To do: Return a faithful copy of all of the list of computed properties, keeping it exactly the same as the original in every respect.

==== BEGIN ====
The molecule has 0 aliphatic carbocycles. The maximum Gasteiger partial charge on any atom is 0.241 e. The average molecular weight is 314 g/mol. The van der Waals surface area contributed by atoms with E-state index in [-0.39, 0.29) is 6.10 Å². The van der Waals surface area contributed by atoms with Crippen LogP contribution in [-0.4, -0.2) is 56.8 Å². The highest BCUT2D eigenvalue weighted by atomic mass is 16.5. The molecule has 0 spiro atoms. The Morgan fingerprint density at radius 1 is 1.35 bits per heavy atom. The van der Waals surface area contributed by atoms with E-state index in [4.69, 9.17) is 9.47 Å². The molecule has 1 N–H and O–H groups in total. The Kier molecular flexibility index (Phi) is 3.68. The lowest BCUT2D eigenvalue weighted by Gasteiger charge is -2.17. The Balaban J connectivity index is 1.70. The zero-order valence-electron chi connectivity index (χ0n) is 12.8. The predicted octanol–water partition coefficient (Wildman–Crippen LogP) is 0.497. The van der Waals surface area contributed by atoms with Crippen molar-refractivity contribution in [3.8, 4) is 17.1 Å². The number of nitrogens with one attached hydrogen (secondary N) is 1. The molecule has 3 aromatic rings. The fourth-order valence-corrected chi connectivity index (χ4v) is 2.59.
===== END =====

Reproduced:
The molecule has 0 aliphatic carbocycles. The maximum Gasteiger partial charge on any atom is 0.241 e. The average molecular weight is 314 g/mol. The van der Waals surface area contributed by atoms with E-state index in [-0.39, 0.29) is 6.10 Å². The van der Waals surface area contributed by atoms with Crippen LogP contribution in [-0.4, -0.2) is 56.8 Å². The highest BCUT2D eigenvalue weighted by atomic mass is 16.5. The molecule has 0 spiro atoms. The Morgan fingerprint density at radius 1 is 1.35 bits per heavy atom. The van der Waals surface area contributed by atoms with E-state index in [4.69, 9.17) is 9.47 Å². The molecule has 1 N–H and O–H groups in total. The Kier molecular flexibility index (Phi) is 3.68. The lowest BCUT2D eigenvalue weighted by Gasteiger charge is -2.17. The Balaban J connectivity index is 1.70. The zero-order valence-electron chi connectivity index (χ0n) is 12.8. The predicted octanol–water partition coefficient (Wildman–Crippen LogP) is 0.497. The van der Waals surface area contributed by atoms with Crippen molar-refractivity contribution in [3.8, 4) is 17.1 Å². The number of nitrogens with one attached hydrogen (secondary N) is 1. The molecule has 3 aromatic rings. The fourth-order valence-corrected chi connectivity index (χ4v) is 2.59.